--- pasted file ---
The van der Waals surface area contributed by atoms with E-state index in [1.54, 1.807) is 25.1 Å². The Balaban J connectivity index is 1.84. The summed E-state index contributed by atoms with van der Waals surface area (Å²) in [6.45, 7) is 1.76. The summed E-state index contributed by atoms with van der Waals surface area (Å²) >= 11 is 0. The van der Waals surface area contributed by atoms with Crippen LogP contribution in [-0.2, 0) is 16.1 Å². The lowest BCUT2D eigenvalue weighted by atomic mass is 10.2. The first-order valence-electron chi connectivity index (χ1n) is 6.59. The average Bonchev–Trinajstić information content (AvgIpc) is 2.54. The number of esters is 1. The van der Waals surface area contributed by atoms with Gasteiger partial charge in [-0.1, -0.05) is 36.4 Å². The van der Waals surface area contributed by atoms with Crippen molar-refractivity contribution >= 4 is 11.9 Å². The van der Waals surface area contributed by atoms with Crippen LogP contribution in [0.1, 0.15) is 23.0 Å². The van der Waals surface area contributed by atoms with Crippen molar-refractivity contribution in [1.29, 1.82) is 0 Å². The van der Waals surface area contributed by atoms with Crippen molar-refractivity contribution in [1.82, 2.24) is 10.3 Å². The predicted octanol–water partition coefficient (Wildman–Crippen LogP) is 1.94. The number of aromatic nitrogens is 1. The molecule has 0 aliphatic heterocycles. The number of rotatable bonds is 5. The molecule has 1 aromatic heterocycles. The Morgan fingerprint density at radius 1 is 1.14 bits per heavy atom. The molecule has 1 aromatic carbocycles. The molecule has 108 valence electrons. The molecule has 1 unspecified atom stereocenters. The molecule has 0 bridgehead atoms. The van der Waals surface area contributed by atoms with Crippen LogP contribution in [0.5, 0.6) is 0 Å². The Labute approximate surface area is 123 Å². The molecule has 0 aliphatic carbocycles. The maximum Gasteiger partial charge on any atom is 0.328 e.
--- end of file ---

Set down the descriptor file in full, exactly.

The van der Waals surface area contributed by atoms with E-state index in [1.54, 1.807) is 25.1 Å². The Balaban J connectivity index is 1.84. The summed E-state index contributed by atoms with van der Waals surface area (Å²) in [6.45, 7) is 1.76. The summed E-state index contributed by atoms with van der Waals surface area (Å²) >= 11 is 0. The van der Waals surface area contributed by atoms with Crippen LogP contribution in [-0.2, 0) is 16.1 Å². The lowest BCUT2D eigenvalue weighted by atomic mass is 10.2. The first-order valence-electron chi connectivity index (χ1n) is 6.59. The average Bonchev–Trinajstić information content (AvgIpc) is 2.54. The number of esters is 1. The van der Waals surface area contributed by atoms with Gasteiger partial charge in [-0.1, -0.05) is 36.4 Å². The van der Waals surface area contributed by atoms with Crippen molar-refractivity contribution >= 4 is 11.9 Å². The van der Waals surface area contributed by atoms with Crippen LogP contribution in [0.1, 0.15) is 23.0 Å². The van der Waals surface area contributed by atoms with Crippen molar-refractivity contribution in [1.29, 1.82) is 0 Å². The van der Waals surface area contributed by atoms with Crippen molar-refractivity contribution in [1.82, 2.24) is 10.3 Å². The predicted octanol–water partition coefficient (Wildman–Crippen LogP) is 1.94. The number of aromatic nitrogens is 1. The molecule has 0 aliphatic heterocycles. The number of rotatable bonds is 5. The molecule has 1 aromatic heterocycles. The Morgan fingerprint density at radius 1 is 1.14 bits per heavy atom. The molecule has 1 aromatic carbocycles. The molecule has 108 valence electrons. The molecule has 1 unspecified atom stereocenters. The molecule has 0 bridgehead atoms. The van der Waals surface area contributed by atoms with Crippen LogP contribution in [0.5, 0.6) is 0 Å². The Labute approximate surface area is 123 Å². The molecule has 0 aliphatic carbocycles. The maximum Gasteiger partial charge on any atom is 0.328 e.